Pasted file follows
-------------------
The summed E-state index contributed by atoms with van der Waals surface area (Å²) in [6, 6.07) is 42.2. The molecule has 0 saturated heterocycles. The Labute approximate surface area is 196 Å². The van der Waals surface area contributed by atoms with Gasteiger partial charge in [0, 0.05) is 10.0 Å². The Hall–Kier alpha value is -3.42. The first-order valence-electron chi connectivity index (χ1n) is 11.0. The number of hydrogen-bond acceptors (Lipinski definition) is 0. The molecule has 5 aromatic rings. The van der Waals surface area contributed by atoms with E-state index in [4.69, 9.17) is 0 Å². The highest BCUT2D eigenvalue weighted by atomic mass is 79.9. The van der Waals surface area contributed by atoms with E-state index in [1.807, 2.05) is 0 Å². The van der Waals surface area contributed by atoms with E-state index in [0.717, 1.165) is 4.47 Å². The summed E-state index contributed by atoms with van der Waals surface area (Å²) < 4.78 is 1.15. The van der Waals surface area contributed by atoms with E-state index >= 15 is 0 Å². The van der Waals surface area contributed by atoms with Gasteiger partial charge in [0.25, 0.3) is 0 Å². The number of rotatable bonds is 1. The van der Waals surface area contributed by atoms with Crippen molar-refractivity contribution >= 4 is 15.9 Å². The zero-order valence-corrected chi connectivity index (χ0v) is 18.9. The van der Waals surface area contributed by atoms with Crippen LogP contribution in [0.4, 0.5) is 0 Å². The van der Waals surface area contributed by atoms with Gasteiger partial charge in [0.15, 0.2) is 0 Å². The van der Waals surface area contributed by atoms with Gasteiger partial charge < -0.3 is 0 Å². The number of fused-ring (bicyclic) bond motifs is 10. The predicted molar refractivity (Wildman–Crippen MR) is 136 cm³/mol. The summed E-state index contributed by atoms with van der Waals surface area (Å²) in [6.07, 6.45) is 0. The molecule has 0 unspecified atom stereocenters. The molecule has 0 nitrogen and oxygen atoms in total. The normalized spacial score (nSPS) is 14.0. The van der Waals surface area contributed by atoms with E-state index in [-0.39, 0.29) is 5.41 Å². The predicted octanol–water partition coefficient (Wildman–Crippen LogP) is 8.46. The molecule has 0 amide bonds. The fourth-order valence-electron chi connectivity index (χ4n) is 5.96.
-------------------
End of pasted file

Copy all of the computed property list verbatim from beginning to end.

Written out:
The summed E-state index contributed by atoms with van der Waals surface area (Å²) in [6, 6.07) is 42.2. The molecule has 0 saturated heterocycles. The Labute approximate surface area is 196 Å². The van der Waals surface area contributed by atoms with Gasteiger partial charge in [0, 0.05) is 10.0 Å². The Hall–Kier alpha value is -3.42. The first-order valence-electron chi connectivity index (χ1n) is 11.0. The number of hydrogen-bond acceptors (Lipinski definition) is 0. The molecule has 5 aromatic rings. The van der Waals surface area contributed by atoms with E-state index in [4.69, 9.17) is 0 Å². The highest BCUT2D eigenvalue weighted by atomic mass is 79.9. The van der Waals surface area contributed by atoms with E-state index in [1.807, 2.05) is 0 Å². The van der Waals surface area contributed by atoms with E-state index in [0.717, 1.165) is 4.47 Å². The summed E-state index contributed by atoms with van der Waals surface area (Å²) < 4.78 is 1.15. The van der Waals surface area contributed by atoms with E-state index >= 15 is 0 Å². The van der Waals surface area contributed by atoms with Gasteiger partial charge in [0.25, 0.3) is 0 Å². The number of rotatable bonds is 1. The van der Waals surface area contributed by atoms with Crippen molar-refractivity contribution >= 4 is 15.9 Å². The zero-order valence-corrected chi connectivity index (χ0v) is 18.9. The van der Waals surface area contributed by atoms with Crippen LogP contribution in [0.4, 0.5) is 0 Å². The van der Waals surface area contributed by atoms with Gasteiger partial charge in [0.15, 0.2) is 0 Å². The van der Waals surface area contributed by atoms with Gasteiger partial charge < -0.3 is 0 Å². The number of fused-ring (bicyclic) bond motifs is 10. The predicted molar refractivity (Wildman–Crippen MR) is 136 cm³/mol. The summed E-state index contributed by atoms with van der Waals surface area (Å²) in [6.07, 6.45) is 0. The molecule has 0 unspecified atom stereocenters. The molecule has 0 nitrogen and oxygen atoms in total. The normalized spacial score (nSPS) is 14.0. The van der Waals surface area contributed by atoms with E-state index in [-0.39, 0.29) is 5.41 Å². The predicted octanol–water partition coefficient (Wildman–Crippen LogP) is 8.46. The molecule has 0 amide bonds. The fourth-order valence-electron chi connectivity index (χ4n) is 5.96.